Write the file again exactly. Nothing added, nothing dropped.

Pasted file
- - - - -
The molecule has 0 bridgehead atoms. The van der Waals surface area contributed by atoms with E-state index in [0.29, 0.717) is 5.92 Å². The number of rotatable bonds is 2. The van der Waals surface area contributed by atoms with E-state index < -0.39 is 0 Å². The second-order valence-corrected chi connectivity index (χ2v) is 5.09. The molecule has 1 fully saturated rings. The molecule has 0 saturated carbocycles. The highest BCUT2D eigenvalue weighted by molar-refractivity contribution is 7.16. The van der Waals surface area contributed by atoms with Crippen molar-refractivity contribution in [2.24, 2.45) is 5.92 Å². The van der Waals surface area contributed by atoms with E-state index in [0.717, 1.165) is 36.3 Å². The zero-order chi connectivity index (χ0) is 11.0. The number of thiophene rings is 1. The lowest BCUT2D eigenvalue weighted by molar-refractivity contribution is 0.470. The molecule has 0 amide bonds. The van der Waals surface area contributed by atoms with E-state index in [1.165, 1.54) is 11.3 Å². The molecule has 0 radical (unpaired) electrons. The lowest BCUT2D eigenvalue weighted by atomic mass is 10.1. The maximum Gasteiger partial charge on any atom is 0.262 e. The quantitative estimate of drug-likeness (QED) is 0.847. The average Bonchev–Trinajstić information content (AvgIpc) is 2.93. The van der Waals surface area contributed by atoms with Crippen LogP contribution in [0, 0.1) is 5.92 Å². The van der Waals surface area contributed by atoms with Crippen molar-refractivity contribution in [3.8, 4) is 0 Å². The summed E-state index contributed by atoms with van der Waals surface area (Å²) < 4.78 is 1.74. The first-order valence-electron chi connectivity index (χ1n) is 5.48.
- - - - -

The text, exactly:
The molecule has 0 bridgehead atoms. The van der Waals surface area contributed by atoms with E-state index in [0.29, 0.717) is 5.92 Å². The number of rotatable bonds is 2. The van der Waals surface area contributed by atoms with E-state index < -0.39 is 0 Å². The second-order valence-corrected chi connectivity index (χ2v) is 5.09. The molecule has 1 fully saturated rings. The molecule has 0 saturated carbocycles. The highest BCUT2D eigenvalue weighted by molar-refractivity contribution is 7.16. The van der Waals surface area contributed by atoms with Crippen molar-refractivity contribution in [2.24, 2.45) is 5.92 Å². The van der Waals surface area contributed by atoms with E-state index in [0.717, 1.165) is 36.3 Å². The zero-order chi connectivity index (χ0) is 11.0. The number of thiophene rings is 1. The lowest BCUT2D eigenvalue weighted by molar-refractivity contribution is 0.470. The molecule has 0 amide bonds. The van der Waals surface area contributed by atoms with E-state index in [1.165, 1.54) is 11.3 Å². The molecule has 0 radical (unpaired) electrons. The lowest BCUT2D eigenvalue weighted by atomic mass is 10.1. The maximum Gasteiger partial charge on any atom is 0.262 e. The quantitative estimate of drug-likeness (QED) is 0.847. The average Bonchev–Trinajstić information content (AvgIpc) is 2.93. The van der Waals surface area contributed by atoms with Crippen LogP contribution in [0, 0.1) is 5.92 Å². The van der Waals surface area contributed by atoms with Crippen molar-refractivity contribution in [3.8, 4) is 0 Å². The summed E-state index contributed by atoms with van der Waals surface area (Å²) < 4.78 is 1.74. The first-order valence-electron chi connectivity index (χ1n) is 5.48.